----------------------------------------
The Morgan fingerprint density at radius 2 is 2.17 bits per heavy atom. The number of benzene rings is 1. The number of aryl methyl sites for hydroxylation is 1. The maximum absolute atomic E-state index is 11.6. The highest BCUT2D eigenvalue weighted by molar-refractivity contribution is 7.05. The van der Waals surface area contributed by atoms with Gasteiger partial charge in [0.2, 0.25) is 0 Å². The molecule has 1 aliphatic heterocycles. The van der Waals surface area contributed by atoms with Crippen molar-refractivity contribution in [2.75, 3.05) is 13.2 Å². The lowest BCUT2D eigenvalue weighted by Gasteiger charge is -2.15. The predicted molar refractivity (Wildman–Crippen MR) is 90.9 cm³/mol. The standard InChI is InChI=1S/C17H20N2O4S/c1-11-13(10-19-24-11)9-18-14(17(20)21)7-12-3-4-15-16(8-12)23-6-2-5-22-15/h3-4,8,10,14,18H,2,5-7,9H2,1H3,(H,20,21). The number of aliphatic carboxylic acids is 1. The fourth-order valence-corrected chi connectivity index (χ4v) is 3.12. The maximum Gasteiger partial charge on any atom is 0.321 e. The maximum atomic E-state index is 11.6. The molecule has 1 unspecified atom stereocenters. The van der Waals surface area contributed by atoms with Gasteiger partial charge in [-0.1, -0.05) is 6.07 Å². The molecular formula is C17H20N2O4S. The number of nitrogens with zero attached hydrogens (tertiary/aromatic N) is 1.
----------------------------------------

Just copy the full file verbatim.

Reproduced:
The Morgan fingerprint density at radius 2 is 2.17 bits per heavy atom. The number of benzene rings is 1. The number of aryl methyl sites for hydroxylation is 1. The maximum absolute atomic E-state index is 11.6. The highest BCUT2D eigenvalue weighted by molar-refractivity contribution is 7.05. The van der Waals surface area contributed by atoms with Gasteiger partial charge in [0.2, 0.25) is 0 Å². The molecule has 1 aliphatic heterocycles. The van der Waals surface area contributed by atoms with Crippen molar-refractivity contribution in [2.75, 3.05) is 13.2 Å². The lowest BCUT2D eigenvalue weighted by Gasteiger charge is -2.15. The predicted molar refractivity (Wildman–Crippen MR) is 90.9 cm³/mol. The standard InChI is InChI=1S/C17H20N2O4S/c1-11-13(10-19-24-11)9-18-14(17(20)21)7-12-3-4-15-16(8-12)23-6-2-5-22-15/h3-4,8,10,14,18H,2,5-7,9H2,1H3,(H,20,21). The number of aliphatic carboxylic acids is 1. The fourth-order valence-corrected chi connectivity index (χ4v) is 3.12. The maximum Gasteiger partial charge on any atom is 0.321 e. The maximum atomic E-state index is 11.6. The molecule has 1 unspecified atom stereocenters. The van der Waals surface area contributed by atoms with Gasteiger partial charge in [-0.1, -0.05) is 6.07 Å². The molecular formula is C17H20N2O4S. The number of nitrogens with zero attached hydrogens (tertiary/aromatic N) is 1.